New Mexico Early Childhood Education and Care Department
It’s no mystery that one of the biggest obstacles to attracting talent into the early childhood space is salaries; the average preschool teacher makes $13 an hour. The New Mexico Early Childhood Education and Care Department has created a first-of-its-kind program, helping early childhood educators get a more dignified wage. Teachers, teacher’s assistants, or family childcare home professionals who work with children from birth to age five are eligible.
So many people have struggled to pay basic utility bills and taxes over the last couple of years. But it’s not just that they don’t have the money; it’s that the systems they are in debt to are rarely aligned with their real lives. Promise Pay acts as a sort of middleman, integrating with official payment systems and offering more forgiving terms for fees and debts people can’t handle all at once. And it’s working: they have over a 90% repayment rate.
Too many elders find modern banking impersonal, confusing, and anxiety-producing. Sagewell, in contrast, is a one-stop shop specifically built to encourage senior citizens’ confidence—everything from having a consistent teller to paying bills for free to programming an automatic paycheck. As Zimmerman says, he’s “building the bank our parents deserve.”
Forty percent of Americans have less than $400 in savings, leaving them precarious–especially during a pandemic. The SaverLife platform takes a unique approach—incentivizing saving through prizes, rewards, and collaborative partnerships with financial institutions. And it works—SaverLife members more than quadruple their savings rate within six months of joining, giving their families a chance for greater stability and a chance to pursue their real dreams rather than scrambling to keep up.
The good news is that workers are demanding leave for the inevitable caregiving pauses that life presents; the bad news is that, nearly 30 years since the Family and Medical Leave Act (FMLA) was passed, it is still very confusing to figure out how to manage leave. With a complex and ever-evolving regulatory landscape and remote work now throwing everything up in the air, many companies are struggling to keep up. That’s where Sparrow comes in—facilitating “employee leave without the pain.”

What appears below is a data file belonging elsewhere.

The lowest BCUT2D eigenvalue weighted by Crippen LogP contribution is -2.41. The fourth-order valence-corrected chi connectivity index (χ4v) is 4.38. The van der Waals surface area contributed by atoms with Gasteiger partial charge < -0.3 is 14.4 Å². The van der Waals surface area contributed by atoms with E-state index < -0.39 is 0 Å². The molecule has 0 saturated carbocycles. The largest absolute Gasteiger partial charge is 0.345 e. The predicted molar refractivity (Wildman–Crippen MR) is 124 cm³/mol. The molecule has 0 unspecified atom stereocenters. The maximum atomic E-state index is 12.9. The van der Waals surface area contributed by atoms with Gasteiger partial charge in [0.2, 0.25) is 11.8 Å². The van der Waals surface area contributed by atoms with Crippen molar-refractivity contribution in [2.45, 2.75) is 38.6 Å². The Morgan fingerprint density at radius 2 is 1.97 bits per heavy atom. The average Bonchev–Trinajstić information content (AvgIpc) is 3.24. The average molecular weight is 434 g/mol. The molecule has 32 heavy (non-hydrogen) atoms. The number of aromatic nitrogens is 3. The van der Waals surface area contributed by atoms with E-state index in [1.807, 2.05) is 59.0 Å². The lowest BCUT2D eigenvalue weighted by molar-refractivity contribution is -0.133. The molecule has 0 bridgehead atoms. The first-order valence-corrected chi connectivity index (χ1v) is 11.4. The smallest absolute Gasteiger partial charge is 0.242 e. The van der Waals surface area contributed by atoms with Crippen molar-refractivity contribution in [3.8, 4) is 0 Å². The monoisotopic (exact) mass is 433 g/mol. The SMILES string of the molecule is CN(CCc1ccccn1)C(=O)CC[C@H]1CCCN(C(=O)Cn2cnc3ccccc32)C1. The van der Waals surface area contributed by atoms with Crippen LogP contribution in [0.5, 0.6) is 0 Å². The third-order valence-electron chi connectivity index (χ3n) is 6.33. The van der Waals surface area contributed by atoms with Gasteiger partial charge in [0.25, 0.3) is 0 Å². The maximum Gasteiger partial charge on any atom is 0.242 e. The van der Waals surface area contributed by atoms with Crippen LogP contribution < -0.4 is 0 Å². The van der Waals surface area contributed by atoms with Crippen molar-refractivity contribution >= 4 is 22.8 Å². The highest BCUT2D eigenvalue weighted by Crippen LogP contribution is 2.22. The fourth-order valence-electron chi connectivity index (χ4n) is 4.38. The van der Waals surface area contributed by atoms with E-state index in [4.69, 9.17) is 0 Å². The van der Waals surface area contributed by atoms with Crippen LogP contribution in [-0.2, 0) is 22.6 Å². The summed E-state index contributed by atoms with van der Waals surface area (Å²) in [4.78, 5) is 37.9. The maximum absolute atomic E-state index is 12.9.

The Institute for the Study of Race, Power and Political Economy at The New School
Baby Bonds, in which every child receives at birth a publicly funded trust account, may sound radical, but it’s a lot less expensive than child poverty, which, in the United States alone, is estimated to cost taxpayers $1 trillion a year. Hamilton has done pioneering work on making a clear policy case for why baby bonds are both a moral and economic imperative (among much else); as the political winds shift, it will be interesting to see if his insights can be put to use.
Over 4 in 5 low-income families can’t access the basic civil legal rights they’re owed because then can’t get the legal help they need. Upsolve, started in 2016, is changing that—helping low-income families file bankruptcy for free using a simple online app. For many, it is a transformational fresh start—freedom from wage garnishment, low credit scores, and so many other factors that keep people from pursuing their best lives.
Washington Cares Fund
The Washington Cares Fund is a first-of-its-kind program that lays the groundwork for a more dignified way to age. Washingtonians contribute a small percentage of their earnings towards long term care; beginning in January 2026, each person who is eligible can access supports costing up to $36,500 for everything from meal delivery to hiring a home health aid to making home modifications. This is a policy to watch during a time when another 10,000 people turn 65 every single day in America.
Women's Institute for a Secure Retirement
Women not only live longer than men, but tend to have less lifetime earnings, access to retirement benefits, and are more dependent on social security. The Women's Institute for a Secure Retirement provides information for women, particularly from low to moderate-income backgrounds, on everything from insurance to widowhood, scams to debt. Their new financial caregiving hub is a huge service–helping anyone in a caregiving position navigate the financial challenges they might face.
Zirtue, is a first-of-its kind app, which simplifies loans between friends and family with automatic monthly payments and easy-to-follow accountability. What makes it radical, not just useful, is that it’s aimed at people who are often structurally excluded from bank loans and/or fall prey to predatory and payday lenders. Zirtue represents a future of fintech that we can get behind–beautiful design and historic inclusion.